A quick review of the issues and events driving the markets this past week... and what's on tap for the week ahead.

Weekly Market Snapshot

January 26, 2015

"For growth… you need investment. For investment, you need confidence. And for confidence, you need structural reforms. It's now up to the governments."

— ECB President Mario Draghi, on the limits of monetary policy to kick-start Europe's economy (New York Times, Jan 22 2015)

The week in review...


ECB QE: Diving in, for as long as it takes The ECB's long-anticipated €1 trillion ($1.14 trillion) bond-buying program is big (about 10% of eurozone GDP), persistent (€60 bn/month until at least Sept 2016) and wide-ranging (it could include Greek sovereign debt). Most notably, it's open-ended; purchases may continue until the bank sees a "sustained adjustment" in the path of inflation below 2 percent, over the medium term. Overall, a much bolder commitment than many expected – the open-endedness is calculated to increase the odds of success by convincing financial markets that the ECB means business.

  • Currencies: The euro dropped 2.76% intra-day on the news, settling in at $1.1365 as of early Fri, Jan 23. The drop is viewed as good news, increasing the prospects of eurozone export-driven growth. It's an 11-year low, but still well within its long-term trading range of between $0.823 (Oct 26, 2000) and $1.6038 (Jul 15, 2008). The Swiss franc, recently released from its peg, stayed close to its free-market rate, near parity with the euro.
  • Bonds: The yield on German 10-year Bunds fell 13.6 bps, from 0.583% to a record low of 0.447%. Perhaps most telling, the financial markets' inflation expectations, as measured by the 5-year/5-year breakeven, have continued their climb over the past ten days, since word of the impending ECB action began to spread.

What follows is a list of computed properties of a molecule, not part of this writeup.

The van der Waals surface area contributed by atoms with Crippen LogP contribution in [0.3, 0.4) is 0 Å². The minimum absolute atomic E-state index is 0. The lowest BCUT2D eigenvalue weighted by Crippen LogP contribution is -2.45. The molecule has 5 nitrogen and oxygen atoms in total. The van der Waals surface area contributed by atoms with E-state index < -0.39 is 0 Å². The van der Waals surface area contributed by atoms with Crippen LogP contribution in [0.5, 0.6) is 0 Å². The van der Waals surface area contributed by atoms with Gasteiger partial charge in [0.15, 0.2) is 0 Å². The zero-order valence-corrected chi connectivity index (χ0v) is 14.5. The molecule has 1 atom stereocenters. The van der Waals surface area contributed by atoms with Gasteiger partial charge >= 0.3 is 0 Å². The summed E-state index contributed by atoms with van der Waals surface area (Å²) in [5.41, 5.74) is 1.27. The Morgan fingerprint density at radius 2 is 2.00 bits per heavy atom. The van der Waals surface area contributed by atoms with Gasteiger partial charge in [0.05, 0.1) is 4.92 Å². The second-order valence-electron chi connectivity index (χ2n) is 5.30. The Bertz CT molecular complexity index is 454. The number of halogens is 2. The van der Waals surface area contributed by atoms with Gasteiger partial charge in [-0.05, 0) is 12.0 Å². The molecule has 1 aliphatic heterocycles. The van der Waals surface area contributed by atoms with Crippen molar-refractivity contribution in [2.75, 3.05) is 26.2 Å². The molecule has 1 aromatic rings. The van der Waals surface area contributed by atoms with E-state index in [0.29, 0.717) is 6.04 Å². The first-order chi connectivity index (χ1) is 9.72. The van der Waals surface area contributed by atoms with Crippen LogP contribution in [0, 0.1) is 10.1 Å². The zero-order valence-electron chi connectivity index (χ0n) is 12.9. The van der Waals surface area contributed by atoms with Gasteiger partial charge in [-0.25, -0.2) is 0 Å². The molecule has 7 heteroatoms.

Greek fire extinguished? As this week's election looms, Syriza party opposition leader Alexis Tsipras moderated his stance on cooperation with EU fiscal rules, saying "a Syriza government will respect Greece's obligation, as a eurozone member, to maintain a balanced budget, and will commit to quantitative targets." While sounding conciliatory, Syriza is still seeking relief from its debt burden by way of "haircuts" to existing bonds – which German Finance Minister Wolfgang Schäuble has reiterated is not an option.


Signs of growth: Anecdotal and otherwise Hard data: home prices rose more than expected in November, up 0.8% from October. That's a 5.3% increase from a year ago. Anecdata: closely-watched advertising sales for Feb 1's Super Bowl feature a group of 15 brands advertising for the first time during what's become television's biggest event. That's the largest number of newbies at the Super Bowl since just before the collapse of the dot-com boom in 2000.


China: Muted growth, as expected GDP growth came in at 7.3% year-on-year for 4Q14. That's below the widely-promoted 7.5% long-term objective, but well within more recent government guidance.

Japan: Deflated expectations the Bank of Japan cut its inflation forecast for the next fiscal year due to the decline in oil prices, but raised its outlook for inflation-adjusted GDP growth to 2.1% from 1.5% for the upcoming fiscal year beginning in April 2015.

Signs of the times:

Central Banks Step Up Low-Inflation Fight as Canada Cuts Rate – Bloomberg

Putin Enlists Veteran of 'Much Tougher Times' to Help Contain Ruble Crisis – Bloomberg